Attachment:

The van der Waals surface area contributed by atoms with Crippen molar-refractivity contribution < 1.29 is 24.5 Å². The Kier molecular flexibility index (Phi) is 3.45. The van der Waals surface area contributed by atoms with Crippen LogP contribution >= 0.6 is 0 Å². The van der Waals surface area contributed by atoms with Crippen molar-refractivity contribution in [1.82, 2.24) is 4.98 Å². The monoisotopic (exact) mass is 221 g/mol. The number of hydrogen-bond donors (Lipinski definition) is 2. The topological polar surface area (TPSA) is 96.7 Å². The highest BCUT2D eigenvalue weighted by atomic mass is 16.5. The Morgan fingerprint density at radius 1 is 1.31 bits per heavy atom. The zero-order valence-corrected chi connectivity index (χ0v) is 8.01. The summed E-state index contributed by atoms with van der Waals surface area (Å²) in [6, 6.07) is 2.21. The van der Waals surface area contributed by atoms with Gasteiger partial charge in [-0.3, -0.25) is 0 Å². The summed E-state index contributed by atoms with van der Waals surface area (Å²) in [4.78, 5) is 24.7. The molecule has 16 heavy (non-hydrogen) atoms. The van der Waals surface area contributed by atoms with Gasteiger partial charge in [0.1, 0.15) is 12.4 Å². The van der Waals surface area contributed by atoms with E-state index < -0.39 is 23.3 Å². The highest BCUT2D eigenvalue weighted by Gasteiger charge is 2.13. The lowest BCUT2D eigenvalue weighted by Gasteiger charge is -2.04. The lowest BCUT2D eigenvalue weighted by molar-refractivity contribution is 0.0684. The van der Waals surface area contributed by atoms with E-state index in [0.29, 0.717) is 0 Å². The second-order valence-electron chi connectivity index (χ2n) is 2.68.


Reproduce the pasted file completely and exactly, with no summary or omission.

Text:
The van der Waals surface area contributed by atoms with Crippen molar-refractivity contribution < 1.29 is 24.5 Å². The Kier molecular flexibility index (Phi) is 3.45. The van der Waals surface area contributed by atoms with Crippen LogP contribution >= 0.6 is 0 Å². The van der Waals surface area contributed by atoms with Crippen molar-refractivity contribution in [1.82, 2.24) is 4.98 Å². The monoisotopic (exact) mass is 221 g/mol. The number of hydrogen-bond donors (Lipinski definition) is 2. The topological polar surface area (TPSA) is 96.7 Å². The highest BCUT2D eigenvalue weighted by atomic mass is 16.5. The Morgan fingerprint density at radius 1 is 1.31 bits per heavy atom. The zero-order valence-corrected chi connectivity index (χ0v) is 8.01. The summed E-state index contributed by atoms with van der Waals surface area (Å²) in [6, 6.07) is 2.21. The van der Waals surface area contributed by atoms with Gasteiger partial charge in [-0.3, -0.25) is 0 Å². The summed E-state index contributed by atoms with van der Waals surface area (Å²) in [4.78, 5) is 24.7. The molecule has 16 heavy (non-hydrogen) atoms. The van der Waals surface area contributed by atoms with Gasteiger partial charge in [0.1, 0.15) is 12.4 Å². The van der Waals surface area contributed by atoms with E-state index < -0.39 is 23.3 Å². The highest BCUT2D eigenvalue weighted by Gasteiger charge is 2.13. The lowest BCUT2D eigenvalue weighted by Gasteiger charge is -2.04. The lowest BCUT2D eigenvalue weighted by molar-refractivity contribution is 0.0684. The van der Waals surface area contributed by atoms with E-state index in [0.29, 0.717) is 0 Å². The second-order valence-electron chi connectivity index (χ2n) is 2.68.